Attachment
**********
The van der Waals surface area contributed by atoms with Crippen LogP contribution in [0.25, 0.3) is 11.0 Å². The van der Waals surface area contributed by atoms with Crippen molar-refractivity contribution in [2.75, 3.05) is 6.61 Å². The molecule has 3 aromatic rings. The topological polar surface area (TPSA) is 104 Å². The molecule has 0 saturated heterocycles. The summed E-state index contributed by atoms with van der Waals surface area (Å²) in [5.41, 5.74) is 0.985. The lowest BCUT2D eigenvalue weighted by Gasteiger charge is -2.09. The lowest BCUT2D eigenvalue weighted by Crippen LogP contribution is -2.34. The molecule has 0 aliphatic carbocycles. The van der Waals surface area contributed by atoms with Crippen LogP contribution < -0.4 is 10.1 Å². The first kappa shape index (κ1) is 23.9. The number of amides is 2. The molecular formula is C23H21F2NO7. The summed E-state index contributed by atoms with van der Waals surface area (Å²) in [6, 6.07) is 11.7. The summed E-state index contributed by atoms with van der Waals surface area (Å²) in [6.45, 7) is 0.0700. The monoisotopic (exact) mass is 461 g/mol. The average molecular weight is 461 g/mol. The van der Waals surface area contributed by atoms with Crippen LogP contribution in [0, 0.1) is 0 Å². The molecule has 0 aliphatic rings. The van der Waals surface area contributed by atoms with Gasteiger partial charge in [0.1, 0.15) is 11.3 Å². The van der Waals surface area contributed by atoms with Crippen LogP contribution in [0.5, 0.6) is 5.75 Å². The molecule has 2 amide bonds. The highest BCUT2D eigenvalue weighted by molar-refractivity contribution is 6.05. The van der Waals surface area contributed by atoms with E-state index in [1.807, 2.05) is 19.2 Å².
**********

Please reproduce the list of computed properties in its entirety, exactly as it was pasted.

The van der Waals surface area contributed by atoms with Crippen LogP contribution in [0.25, 0.3) is 11.0 Å². The van der Waals surface area contributed by atoms with Crippen molar-refractivity contribution in [2.75, 3.05) is 6.61 Å². The molecule has 3 aromatic rings. The topological polar surface area (TPSA) is 104 Å². The molecule has 0 saturated heterocycles. The summed E-state index contributed by atoms with van der Waals surface area (Å²) in [5.41, 5.74) is 0.985. The lowest BCUT2D eigenvalue weighted by Gasteiger charge is -2.09. The lowest BCUT2D eigenvalue weighted by Crippen LogP contribution is -2.34. The molecule has 0 aliphatic carbocycles. The van der Waals surface area contributed by atoms with Crippen LogP contribution < -0.4 is 10.1 Å². The first kappa shape index (κ1) is 23.9. The number of amides is 2. The molecular formula is C23H21F2NO7. The summed E-state index contributed by atoms with van der Waals surface area (Å²) in [6, 6.07) is 11.7. The summed E-state index contributed by atoms with van der Waals surface area (Å²) in [6.45, 7) is 0.0700. The monoisotopic (exact) mass is 461 g/mol. The average molecular weight is 461 g/mol. The van der Waals surface area contributed by atoms with Crippen LogP contribution in [0, 0.1) is 0 Å². The molecule has 0 aliphatic rings. The van der Waals surface area contributed by atoms with Gasteiger partial charge in [0.1, 0.15) is 11.3 Å². The van der Waals surface area contributed by atoms with Crippen LogP contribution in [0.5, 0.6) is 5.75 Å². The molecule has 2 amide bonds. The highest BCUT2D eigenvalue weighted by molar-refractivity contribution is 6.05. The van der Waals surface area contributed by atoms with E-state index in [1.807, 2.05) is 19.2 Å².